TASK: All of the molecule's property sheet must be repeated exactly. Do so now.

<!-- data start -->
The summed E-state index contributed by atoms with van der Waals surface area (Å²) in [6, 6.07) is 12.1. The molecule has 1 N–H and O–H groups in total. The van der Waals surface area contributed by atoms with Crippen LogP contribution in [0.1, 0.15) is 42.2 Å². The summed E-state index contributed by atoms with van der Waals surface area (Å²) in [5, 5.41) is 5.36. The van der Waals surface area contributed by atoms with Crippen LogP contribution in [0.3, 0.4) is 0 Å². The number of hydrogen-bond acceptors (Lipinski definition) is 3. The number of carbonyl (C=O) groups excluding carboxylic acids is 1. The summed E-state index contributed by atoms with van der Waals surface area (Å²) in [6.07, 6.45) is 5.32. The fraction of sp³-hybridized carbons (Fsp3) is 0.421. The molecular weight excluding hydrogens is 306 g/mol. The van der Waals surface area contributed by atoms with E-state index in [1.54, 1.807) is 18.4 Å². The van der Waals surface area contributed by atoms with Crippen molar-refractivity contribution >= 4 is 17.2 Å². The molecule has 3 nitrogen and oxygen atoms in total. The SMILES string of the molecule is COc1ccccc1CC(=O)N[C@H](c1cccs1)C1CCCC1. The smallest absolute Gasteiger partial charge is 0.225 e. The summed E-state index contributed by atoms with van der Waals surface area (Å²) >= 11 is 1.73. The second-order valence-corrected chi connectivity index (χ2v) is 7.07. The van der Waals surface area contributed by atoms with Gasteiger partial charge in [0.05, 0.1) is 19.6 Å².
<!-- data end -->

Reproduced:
The summed E-state index contributed by atoms with van der Waals surface area (Å²) in [6, 6.07) is 12.1. The molecule has 1 N–H and O–H groups in total. The van der Waals surface area contributed by atoms with Crippen LogP contribution in [0.1, 0.15) is 42.2 Å². The summed E-state index contributed by atoms with van der Waals surface area (Å²) in [5, 5.41) is 5.36. The van der Waals surface area contributed by atoms with Crippen LogP contribution in [0.3, 0.4) is 0 Å². The number of hydrogen-bond acceptors (Lipinski definition) is 3. The number of carbonyl (C=O) groups excluding carboxylic acids is 1. The summed E-state index contributed by atoms with van der Waals surface area (Å²) in [6.07, 6.45) is 5.32. The fraction of sp³-hybridized carbons (Fsp3) is 0.421. The molecular weight excluding hydrogens is 306 g/mol. The van der Waals surface area contributed by atoms with E-state index in [1.54, 1.807) is 18.4 Å². The van der Waals surface area contributed by atoms with Crippen molar-refractivity contribution >= 4 is 17.2 Å². The molecule has 3 nitrogen and oxygen atoms in total. The SMILES string of the molecule is COc1ccccc1CC(=O)N[C@H](c1cccs1)C1CCCC1. The smallest absolute Gasteiger partial charge is 0.225 e. The summed E-state index contributed by atoms with van der Waals surface area (Å²) >= 11 is 1.73. The second-order valence-corrected chi connectivity index (χ2v) is 7.07. The van der Waals surface area contributed by atoms with Gasteiger partial charge in [0.05, 0.1) is 19.6 Å².